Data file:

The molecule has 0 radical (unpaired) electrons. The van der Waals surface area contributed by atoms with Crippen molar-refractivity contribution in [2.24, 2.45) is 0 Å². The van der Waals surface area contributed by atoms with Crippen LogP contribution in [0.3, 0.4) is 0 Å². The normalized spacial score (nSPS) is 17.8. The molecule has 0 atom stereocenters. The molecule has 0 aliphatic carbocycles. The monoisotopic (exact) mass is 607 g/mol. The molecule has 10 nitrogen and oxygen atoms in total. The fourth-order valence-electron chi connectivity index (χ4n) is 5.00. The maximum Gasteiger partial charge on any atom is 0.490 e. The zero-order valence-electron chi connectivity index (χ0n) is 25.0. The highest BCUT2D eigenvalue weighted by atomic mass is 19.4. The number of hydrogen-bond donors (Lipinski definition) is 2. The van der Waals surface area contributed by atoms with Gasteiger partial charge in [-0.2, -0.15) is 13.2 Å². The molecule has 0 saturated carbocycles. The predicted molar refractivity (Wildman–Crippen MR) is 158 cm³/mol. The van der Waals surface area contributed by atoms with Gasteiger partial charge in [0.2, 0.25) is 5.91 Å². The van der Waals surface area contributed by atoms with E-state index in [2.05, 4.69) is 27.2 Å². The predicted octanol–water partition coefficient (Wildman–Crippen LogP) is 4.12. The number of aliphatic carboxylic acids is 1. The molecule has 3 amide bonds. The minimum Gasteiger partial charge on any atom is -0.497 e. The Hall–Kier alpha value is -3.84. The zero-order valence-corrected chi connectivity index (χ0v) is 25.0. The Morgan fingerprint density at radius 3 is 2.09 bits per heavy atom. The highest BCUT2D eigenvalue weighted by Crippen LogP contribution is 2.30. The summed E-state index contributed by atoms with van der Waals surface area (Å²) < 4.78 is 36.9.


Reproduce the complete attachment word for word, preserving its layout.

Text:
The molecule has 0 radical (unpaired) electrons. The van der Waals surface area contributed by atoms with Crippen molar-refractivity contribution in [2.24, 2.45) is 0 Å². The van der Waals surface area contributed by atoms with Crippen LogP contribution in [0.3, 0.4) is 0 Å². The normalized spacial score (nSPS) is 17.8. The molecule has 0 atom stereocenters. The molecule has 0 aliphatic carbocycles. The monoisotopic (exact) mass is 607 g/mol. The molecule has 10 nitrogen and oxygen atoms in total. The fourth-order valence-electron chi connectivity index (χ4n) is 5.00. The maximum Gasteiger partial charge on any atom is 0.490 e. The zero-order valence-electron chi connectivity index (χ0n) is 25.0. The highest BCUT2D eigenvalue weighted by atomic mass is 19.4. The number of hydrogen-bond donors (Lipinski definition) is 2. The van der Waals surface area contributed by atoms with Gasteiger partial charge in [-0.2, -0.15) is 13.2 Å². The molecule has 0 saturated carbocycles. The predicted molar refractivity (Wildman–Crippen MR) is 158 cm³/mol. The van der Waals surface area contributed by atoms with Gasteiger partial charge in [0.2, 0.25) is 5.91 Å². The van der Waals surface area contributed by atoms with E-state index in [2.05, 4.69) is 27.2 Å². The predicted octanol–water partition coefficient (Wildman–Crippen LogP) is 4.12. The number of aliphatic carboxylic acids is 1. The molecule has 3 amide bonds. The minimum Gasteiger partial charge on any atom is -0.497 e. The Hall–Kier alpha value is -3.84. The zero-order valence-corrected chi connectivity index (χ0v) is 25.0. The Morgan fingerprint density at radius 3 is 2.09 bits per heavy atom. The highest BCUT2D eigenvalue weighted by Crippen LogP contribution is 2.30. The summed E-state index contributed by atoms with van der Waals surface area (Å²) < 4.78 is 36.9.